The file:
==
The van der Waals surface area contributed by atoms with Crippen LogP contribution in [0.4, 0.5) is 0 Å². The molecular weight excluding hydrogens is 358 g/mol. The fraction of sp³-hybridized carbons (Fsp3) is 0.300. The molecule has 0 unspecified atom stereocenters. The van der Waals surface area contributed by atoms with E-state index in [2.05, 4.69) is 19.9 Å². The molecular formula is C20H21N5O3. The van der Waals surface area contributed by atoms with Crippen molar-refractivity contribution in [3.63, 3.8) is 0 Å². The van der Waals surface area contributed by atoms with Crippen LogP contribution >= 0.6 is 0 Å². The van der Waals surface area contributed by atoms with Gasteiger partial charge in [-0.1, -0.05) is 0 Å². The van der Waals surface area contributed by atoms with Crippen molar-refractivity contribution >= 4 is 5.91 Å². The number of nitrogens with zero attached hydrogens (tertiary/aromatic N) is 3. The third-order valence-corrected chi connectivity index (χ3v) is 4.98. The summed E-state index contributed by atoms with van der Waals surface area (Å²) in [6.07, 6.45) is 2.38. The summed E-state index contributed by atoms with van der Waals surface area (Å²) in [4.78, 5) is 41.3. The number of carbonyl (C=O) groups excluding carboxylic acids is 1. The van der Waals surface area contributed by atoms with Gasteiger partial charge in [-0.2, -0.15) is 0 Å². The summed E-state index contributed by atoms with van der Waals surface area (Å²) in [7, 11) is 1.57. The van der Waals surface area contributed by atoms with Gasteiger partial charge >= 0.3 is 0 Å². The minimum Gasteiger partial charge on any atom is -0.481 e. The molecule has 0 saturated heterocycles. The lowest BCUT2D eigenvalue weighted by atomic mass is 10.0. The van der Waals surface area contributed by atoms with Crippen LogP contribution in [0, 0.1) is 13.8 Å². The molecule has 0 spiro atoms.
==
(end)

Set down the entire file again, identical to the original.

The van der Waals surface area contributed by atoms with Crippen LogP contribution in [0.4, 0.5) is 0 Å². The molecular weight excluding hydrogens is 358 g/mol. The fraction of sp³-hybridized carbons (Fsp3) is 0.300. The molecule has 0 unspecified atom stereocenters. The van der Waals surface area contributed by atoms with E-state index in [2.05, 4.69) is 19.9 Å². The molecular formula is C20H21N5O3. The van der Waals surface area contributed by atoms with Crippen molar-refractivity contribution in [3.63, 3.8) is 0 Å². The van der Waals surface area contributed by atoms with Crippen LogP contribution >= 0.6 is 0 Å². The van der Waals surface area contributed by atoms with Gasteiger partial charge in [-0.1, -0.05) is 0 Å². The van der Waals surface area contributed by atoms with Crippen molar-refractivity contribution >= 4 is 5.91 Å². The number of nitrogens with zero attached hydrogens (tertiary/aromatic N) is 3. The third-order valence-corrected chi connectivity index (χ3v) is 4.98. The summed E-state index contributed by atoms with van der Waals surface area (Å²) in [6.07, 6.45) is 2.38. The summed E-state index contributed by atoms with van der Waals surface area (Å²) in [4.78, 5) is 41.3. The number of carbonyl (C=O) groups excluding carboxylic acids is 1. The van der Waals surface area contributed by atoms with Gasteiger partial charge in [-0.2, -0.15) is 0 Å². The summed E-state index contributed by atoms with van der Waals surface area (Å²) in [7, 11) is 1.57. The van der Waals surface area contributed by atoms with Gasteiger partial charge >= 0.3 is 0 Å². The minimum Gasteiger partial charge on any atom is -0.481 e. The molecule has 0 saturated heterocycles. The lowest BCUT2D eigenvalue weighted by atomic mass is 10.0. The van der Waals surface area contributed by atoms with Crippen LogP contribution in [0, 0.1) is 13.8 Å². The molecule has 0 spiro atoms.